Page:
The Center for Competitive Politics (CCP) petitioned the US Supreme Court for a writ of certiorari in Corsi v. Ohio Elections Commission. The petition challenges a recent decision by the Ohio Court of Appeals that upheld the Ohio Elections Commission’s (OEC) interpretation of the major purpose requirement in determining whether or not a group must register as a political action committee (PAC).
Supreme Court rulings over the past four decades have limited the scope of federal committee status to groups that are “under the control of a candidate or the major purpose of which is the nomination or election of a candidate.” Ohio purports to incorporate the major purpose test required by the 1976 Buckley v. Valeo ruling. But the OEC’s interpretation, upheld by the state courts, interpreted the statute to require an organization to register as a PAC even where political advocacy does not comprise a majority—or even a substantial portion—of its activity or expenditures.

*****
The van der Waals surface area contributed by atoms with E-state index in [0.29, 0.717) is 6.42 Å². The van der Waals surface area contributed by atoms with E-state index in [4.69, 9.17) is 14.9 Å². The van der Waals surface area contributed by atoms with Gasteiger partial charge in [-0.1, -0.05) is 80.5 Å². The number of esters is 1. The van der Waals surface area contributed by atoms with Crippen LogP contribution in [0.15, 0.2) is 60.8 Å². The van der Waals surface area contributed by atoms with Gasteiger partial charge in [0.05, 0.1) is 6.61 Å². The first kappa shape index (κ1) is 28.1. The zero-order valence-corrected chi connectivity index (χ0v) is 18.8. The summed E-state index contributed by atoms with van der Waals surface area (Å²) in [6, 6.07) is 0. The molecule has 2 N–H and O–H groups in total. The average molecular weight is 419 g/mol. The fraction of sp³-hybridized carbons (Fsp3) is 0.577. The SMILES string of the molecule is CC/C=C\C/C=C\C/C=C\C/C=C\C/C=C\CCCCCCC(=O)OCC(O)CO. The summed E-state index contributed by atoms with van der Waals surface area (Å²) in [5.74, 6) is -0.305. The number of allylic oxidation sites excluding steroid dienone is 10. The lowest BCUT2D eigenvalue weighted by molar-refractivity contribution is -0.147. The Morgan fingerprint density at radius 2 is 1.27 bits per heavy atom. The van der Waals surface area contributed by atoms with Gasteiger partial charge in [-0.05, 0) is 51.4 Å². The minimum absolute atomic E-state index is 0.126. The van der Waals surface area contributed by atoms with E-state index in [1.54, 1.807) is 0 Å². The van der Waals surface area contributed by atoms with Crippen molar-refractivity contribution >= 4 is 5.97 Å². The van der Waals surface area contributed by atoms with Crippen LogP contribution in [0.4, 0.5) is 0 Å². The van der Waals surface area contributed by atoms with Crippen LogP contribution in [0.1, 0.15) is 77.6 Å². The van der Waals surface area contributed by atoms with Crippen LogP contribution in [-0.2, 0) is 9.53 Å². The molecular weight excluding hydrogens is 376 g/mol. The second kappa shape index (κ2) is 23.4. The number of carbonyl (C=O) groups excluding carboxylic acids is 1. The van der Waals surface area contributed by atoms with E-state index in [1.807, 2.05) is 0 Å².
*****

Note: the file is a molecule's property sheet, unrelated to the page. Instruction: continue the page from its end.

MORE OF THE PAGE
In April 2011, the OEC ruled that the Geauga Constitutional Council (GCC), a small, unincorporated entity, was a PAC under Ohio law. Although the commission ruled that the organization’s primary purpose was not to engage in political activity, engaging in politics was one of the organization’s major purposes based on the organization’s mission statement, excerpts from its website, and a single voter guide. Yet, as noted in the petition, “no finding was ever made that these statements and publications comprised a majority, plurality, or even a substantial portion of the Council’s activity or expenditures.”